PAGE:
นอกจากนี้อีกเหตุผลที่ว่าทำไมเราจึงควรระวังมากๆในการมีกฎเกณฑ์ใดๆที่จะจำกัดเสรีภาพในการแสดงความคิดเห็นก็คือว่า ในตลาดความคิดเสรีนั้น ความคิดเห็นใดหรือการแสดงออกใดที่ต่างไปจากของคนส่วนใหญ่มากๆ จะตายไปเองตามธรรมชาติ เนื่องจากความคิดเหล่านั้นไม่ได้รับการ “หล่อเลี้ยง” จากผู้ฟัง จะเปรียบก็เหมือนกับคนที่ออกไปตะโกนอยู่ปาวๆกลางถนน แต่เป็นเรื่องที่ไม่มีใครสนใจเลย อาจมีคนหยุดฟังบ้าง แต่พอรู้ว่าพูดเรื่องอะไรก็เดินหนีไป ความคิดเห็นที่ต่างจากส่วนใหญ่มากๆโดยทั่วไปก็จะเป็นแบบนี้ เพราะฉะนั้นจึงไม่น่าจะมีเหตุผลอะไรที่จะไปปิดกั้นเสรีภาพในการแสดงความคิดเห็น โดยอ้างว่าจะเป็น hate speech หรือจะอ้างเหตุผลอื่นอย่างไรก็ตาม ถ้าเราเห็นว่าตลาดความคิดเสรีมีคุณค่า มีความจำเป็นแก่ประชาธิปไตย ก็ควรที่เราจะต้องระวังมากๆในการจำกัดเสรีภาพนี้

Wikileaks and National Security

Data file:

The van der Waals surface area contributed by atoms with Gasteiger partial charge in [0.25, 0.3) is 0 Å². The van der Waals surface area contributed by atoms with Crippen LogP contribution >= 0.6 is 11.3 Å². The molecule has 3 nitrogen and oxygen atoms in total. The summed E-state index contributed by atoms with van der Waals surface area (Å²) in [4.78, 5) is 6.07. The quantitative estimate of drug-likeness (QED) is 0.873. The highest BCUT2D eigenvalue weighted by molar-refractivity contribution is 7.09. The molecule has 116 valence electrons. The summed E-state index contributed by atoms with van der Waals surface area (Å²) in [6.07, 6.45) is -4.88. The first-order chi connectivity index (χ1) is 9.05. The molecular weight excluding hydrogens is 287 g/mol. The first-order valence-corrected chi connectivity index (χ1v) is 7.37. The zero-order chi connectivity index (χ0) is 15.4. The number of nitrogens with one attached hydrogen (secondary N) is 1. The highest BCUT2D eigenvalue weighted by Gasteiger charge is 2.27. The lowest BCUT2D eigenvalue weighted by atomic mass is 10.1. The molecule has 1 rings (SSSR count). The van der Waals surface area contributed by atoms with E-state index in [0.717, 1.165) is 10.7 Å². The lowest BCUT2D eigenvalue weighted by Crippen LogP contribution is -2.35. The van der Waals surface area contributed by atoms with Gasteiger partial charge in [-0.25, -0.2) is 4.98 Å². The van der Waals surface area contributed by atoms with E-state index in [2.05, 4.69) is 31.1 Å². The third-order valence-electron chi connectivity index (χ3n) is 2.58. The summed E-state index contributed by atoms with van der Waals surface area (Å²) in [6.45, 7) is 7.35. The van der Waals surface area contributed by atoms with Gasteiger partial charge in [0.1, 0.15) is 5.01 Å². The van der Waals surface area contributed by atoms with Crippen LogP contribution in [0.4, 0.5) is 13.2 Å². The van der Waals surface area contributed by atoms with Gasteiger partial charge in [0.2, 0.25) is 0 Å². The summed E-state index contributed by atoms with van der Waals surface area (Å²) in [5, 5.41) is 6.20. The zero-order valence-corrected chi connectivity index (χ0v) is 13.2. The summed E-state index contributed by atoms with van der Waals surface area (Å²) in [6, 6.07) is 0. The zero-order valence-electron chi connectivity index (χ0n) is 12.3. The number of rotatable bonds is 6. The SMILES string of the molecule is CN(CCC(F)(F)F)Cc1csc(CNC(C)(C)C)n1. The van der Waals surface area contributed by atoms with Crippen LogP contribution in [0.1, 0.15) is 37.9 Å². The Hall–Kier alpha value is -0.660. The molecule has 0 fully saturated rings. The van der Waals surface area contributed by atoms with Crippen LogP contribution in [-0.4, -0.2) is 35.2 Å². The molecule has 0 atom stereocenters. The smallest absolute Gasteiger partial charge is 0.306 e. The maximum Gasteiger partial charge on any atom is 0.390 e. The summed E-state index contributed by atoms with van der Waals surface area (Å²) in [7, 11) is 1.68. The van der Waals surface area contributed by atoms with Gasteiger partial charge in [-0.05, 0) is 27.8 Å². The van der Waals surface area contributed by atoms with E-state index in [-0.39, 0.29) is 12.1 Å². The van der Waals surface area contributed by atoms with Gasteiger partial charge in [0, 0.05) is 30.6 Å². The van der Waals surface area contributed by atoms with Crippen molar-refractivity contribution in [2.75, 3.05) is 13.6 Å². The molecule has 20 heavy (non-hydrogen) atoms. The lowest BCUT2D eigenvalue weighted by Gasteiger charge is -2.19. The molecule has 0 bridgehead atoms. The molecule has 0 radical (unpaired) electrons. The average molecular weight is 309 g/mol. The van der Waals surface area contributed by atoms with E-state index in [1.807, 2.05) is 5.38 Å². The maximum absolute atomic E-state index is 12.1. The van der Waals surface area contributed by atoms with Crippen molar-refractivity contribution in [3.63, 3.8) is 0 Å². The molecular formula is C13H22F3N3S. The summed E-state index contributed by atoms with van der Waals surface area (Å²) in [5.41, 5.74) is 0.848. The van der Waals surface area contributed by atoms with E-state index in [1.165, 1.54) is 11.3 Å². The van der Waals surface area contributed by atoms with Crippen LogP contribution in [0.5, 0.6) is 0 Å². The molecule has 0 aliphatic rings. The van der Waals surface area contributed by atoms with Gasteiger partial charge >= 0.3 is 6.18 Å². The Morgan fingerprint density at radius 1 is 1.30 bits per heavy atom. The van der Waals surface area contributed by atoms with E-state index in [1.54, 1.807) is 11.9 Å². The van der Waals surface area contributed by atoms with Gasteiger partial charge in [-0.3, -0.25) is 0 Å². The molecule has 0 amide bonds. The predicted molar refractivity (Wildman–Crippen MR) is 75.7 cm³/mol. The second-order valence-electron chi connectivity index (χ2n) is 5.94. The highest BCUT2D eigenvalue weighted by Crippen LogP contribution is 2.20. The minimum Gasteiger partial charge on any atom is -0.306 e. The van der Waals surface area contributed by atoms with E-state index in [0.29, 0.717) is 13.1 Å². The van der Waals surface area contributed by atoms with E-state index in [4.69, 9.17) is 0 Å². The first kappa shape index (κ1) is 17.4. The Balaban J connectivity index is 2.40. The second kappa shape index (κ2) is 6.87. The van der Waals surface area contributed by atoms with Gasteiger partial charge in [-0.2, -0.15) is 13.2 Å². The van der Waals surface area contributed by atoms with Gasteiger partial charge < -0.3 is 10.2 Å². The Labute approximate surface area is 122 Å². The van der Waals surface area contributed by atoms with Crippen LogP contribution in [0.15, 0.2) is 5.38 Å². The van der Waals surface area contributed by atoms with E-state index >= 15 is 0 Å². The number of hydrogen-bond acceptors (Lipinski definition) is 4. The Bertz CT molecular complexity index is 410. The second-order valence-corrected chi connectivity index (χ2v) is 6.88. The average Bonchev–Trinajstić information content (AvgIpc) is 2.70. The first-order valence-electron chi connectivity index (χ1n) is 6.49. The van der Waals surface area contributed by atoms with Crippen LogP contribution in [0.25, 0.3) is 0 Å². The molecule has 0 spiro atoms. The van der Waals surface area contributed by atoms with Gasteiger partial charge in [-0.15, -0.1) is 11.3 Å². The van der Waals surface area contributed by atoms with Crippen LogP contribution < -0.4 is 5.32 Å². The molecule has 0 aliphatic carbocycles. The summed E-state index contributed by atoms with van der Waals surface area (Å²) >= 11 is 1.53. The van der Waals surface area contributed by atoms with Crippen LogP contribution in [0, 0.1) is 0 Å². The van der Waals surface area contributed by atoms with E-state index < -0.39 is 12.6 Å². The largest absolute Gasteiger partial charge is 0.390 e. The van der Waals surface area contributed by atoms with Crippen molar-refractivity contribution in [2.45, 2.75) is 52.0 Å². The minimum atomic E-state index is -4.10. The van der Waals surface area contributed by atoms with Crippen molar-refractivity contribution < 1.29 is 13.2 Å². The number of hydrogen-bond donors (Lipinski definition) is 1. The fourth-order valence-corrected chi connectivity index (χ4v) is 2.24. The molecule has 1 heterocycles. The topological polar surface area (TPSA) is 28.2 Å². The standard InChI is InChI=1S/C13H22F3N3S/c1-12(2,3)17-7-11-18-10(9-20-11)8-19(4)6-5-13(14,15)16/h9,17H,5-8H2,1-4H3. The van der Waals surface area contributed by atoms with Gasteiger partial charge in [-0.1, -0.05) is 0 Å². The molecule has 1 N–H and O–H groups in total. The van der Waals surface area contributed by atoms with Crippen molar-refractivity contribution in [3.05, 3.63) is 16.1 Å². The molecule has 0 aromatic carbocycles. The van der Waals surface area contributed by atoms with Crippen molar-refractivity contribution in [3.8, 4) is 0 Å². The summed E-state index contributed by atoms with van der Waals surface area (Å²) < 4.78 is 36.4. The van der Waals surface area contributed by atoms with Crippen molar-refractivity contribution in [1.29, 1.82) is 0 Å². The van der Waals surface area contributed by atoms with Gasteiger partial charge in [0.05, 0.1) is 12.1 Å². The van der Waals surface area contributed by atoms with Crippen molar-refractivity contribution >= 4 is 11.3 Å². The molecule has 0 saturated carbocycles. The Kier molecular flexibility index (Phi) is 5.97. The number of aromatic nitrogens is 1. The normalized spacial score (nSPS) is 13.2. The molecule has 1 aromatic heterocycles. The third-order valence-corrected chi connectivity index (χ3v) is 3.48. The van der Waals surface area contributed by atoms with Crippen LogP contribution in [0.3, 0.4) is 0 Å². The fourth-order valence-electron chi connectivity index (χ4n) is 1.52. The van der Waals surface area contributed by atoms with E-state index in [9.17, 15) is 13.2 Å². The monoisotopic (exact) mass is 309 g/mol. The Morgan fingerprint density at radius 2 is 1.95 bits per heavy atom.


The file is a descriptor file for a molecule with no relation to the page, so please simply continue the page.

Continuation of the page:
Yesterday I was invited to participate in a discussion forum on “Wikileaks and Naitonal Security” organized by the Thai Netizen Group. It was a memorable experience and I’d like to share with you here my thoughts about the topic.

Wikileaks has been very much under intense scrutiny now after they have released a number of cables submitted by American embassies worldwide back to Washington. A lot of embarrassing information can be found there, but more interesting are those pieces that expose wrong doings of people who are in power. This is the very powerful and disruptive aspect of Wikileaks. Used in the right way, it has a way of keeping governments in check, curbing their power since they know that there is now no secret in the world and what they do can be leaked anytime.

At least that is the theory, and there many dedicated people at Wikileaks and their allies who are intent on keeping it that way. However, governments have other ideas. They resent being watched all the time and the troubles that Wikileaks and its founder Julian Assange has been through is a clear indication that governments will not stand still and let Wikileaks do anything they want on them.